Few franchises have had as many chances to reboot as The Terminator. In the decades following the hugely successful first two films, four theatrical attempts have been made, each roughly six years apart, to make good on the franchise’s most iconic line: “I’ll be back.” (There was also an excellent TV show in there.) However, most were met with varying degrees of indifference from general audiences. And now, the man who has long been at the franchise’s center is finally taking himself out of the equation.
“I got the message loud and clear that the world wants to move on with a different theme when it comes to The Terminator,” star Arnold Schwarzenegger said to the Hollywood Reporter. “The franchise is not done [but] I’m done.”
“Someone has to come up with a great idea,” he continued. “The Terminator was largely responsible for my success, so I always would look at it very fondly. The first three movies were great. Number four [2009's Terminator Salvation] I was not in because I was governor. Then five [2015's Terminator Genisys] and six [2019's Terminator: Dark Fate] didn’t close the deal as far as I’m concerned. We knew that ahead of time because they were just not well-written.”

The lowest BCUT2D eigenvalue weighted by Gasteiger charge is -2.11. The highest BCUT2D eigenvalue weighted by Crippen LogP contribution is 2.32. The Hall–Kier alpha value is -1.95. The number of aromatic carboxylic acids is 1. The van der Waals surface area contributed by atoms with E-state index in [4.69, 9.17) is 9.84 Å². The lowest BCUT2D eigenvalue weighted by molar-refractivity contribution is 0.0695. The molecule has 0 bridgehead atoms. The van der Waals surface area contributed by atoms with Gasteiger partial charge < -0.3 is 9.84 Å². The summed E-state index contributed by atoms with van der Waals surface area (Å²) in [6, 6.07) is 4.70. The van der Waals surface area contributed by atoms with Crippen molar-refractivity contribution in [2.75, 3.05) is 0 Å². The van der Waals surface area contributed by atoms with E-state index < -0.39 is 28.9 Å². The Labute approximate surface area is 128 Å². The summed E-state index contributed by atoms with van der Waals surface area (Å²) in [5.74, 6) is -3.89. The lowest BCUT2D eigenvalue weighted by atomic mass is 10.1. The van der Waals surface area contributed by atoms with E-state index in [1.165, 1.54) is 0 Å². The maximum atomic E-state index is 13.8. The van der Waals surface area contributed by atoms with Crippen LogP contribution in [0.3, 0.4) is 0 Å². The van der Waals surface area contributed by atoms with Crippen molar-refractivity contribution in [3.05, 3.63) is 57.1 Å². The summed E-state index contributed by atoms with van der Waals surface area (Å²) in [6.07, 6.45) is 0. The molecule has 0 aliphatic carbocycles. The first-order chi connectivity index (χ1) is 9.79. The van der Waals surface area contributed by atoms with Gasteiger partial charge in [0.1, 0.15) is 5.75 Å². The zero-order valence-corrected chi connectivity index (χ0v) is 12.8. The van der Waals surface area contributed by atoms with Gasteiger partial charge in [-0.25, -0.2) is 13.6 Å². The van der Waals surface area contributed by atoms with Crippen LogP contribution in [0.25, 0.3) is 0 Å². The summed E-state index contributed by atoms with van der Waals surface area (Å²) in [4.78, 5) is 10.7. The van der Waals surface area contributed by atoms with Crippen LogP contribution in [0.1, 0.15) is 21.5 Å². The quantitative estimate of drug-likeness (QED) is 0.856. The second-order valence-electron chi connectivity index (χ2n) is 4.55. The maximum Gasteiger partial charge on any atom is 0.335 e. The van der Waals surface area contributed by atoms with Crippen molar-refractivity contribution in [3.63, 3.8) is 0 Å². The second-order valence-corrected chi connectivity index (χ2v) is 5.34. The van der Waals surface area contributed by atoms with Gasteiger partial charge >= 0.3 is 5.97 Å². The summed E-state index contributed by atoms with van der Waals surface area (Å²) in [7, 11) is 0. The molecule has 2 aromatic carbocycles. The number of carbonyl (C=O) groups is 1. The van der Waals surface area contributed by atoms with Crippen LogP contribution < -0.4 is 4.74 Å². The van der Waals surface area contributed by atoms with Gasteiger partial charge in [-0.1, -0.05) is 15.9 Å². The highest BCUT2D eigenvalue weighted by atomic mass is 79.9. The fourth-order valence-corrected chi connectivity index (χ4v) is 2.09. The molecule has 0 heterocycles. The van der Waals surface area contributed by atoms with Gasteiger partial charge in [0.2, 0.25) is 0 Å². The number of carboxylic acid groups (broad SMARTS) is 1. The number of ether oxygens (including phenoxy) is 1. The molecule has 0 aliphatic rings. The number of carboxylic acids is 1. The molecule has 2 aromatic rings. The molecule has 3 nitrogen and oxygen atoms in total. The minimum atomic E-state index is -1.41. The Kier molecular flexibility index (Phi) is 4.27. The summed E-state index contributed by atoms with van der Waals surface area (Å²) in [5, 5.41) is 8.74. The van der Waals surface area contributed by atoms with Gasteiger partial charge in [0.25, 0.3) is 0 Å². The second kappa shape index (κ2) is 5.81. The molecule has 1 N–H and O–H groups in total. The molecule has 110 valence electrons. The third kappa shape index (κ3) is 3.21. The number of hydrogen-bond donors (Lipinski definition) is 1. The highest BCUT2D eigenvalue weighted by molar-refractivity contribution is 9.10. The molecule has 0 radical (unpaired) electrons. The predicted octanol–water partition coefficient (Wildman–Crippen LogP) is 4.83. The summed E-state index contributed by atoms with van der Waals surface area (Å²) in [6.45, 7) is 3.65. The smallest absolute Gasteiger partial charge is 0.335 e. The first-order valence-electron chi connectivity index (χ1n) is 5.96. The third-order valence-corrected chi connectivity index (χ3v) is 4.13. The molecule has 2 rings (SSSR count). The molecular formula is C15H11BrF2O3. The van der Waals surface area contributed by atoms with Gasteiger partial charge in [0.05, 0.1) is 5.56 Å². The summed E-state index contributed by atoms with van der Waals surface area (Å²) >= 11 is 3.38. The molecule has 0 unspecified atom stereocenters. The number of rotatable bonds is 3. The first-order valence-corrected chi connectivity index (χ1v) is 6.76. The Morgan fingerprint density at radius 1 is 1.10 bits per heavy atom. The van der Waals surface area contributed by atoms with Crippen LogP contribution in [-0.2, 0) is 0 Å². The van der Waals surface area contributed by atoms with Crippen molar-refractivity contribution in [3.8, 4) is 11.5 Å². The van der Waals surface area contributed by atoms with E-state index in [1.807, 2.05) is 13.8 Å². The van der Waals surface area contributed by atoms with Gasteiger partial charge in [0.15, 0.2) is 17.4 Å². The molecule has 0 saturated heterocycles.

Here’s where I’m going to step in and challenge Schwarzenegger a bit. He’s 100% right that Terminator Genisys was not well-written. It’s way too confusing and tried way too hard. But I will 100% stand up for Terminator: Dark Fate. That movie is the best of the later sequels by far, and while it’s not some masterpiece, it’s at least better than Terminator 3, which the actor says was “great.” It’s fine, but it’s not great.
However, Dark Fate was kind of a last-chance effort. You not only had Schwarzenegger back yet again, franchise creator James Cameron produced and Linda Hamilton returned to co-star for the first time since Terminator 2: Judgment Day. That was the shot. But it failed, in large part because fans had been burned so badly by the previous two films.
Without Schwarzenegger, is there even a Terminator franchise? He seems to think so. We don’t agree—but if history is to be believed, we’re about two or three years away from the next attempt to bring it back.
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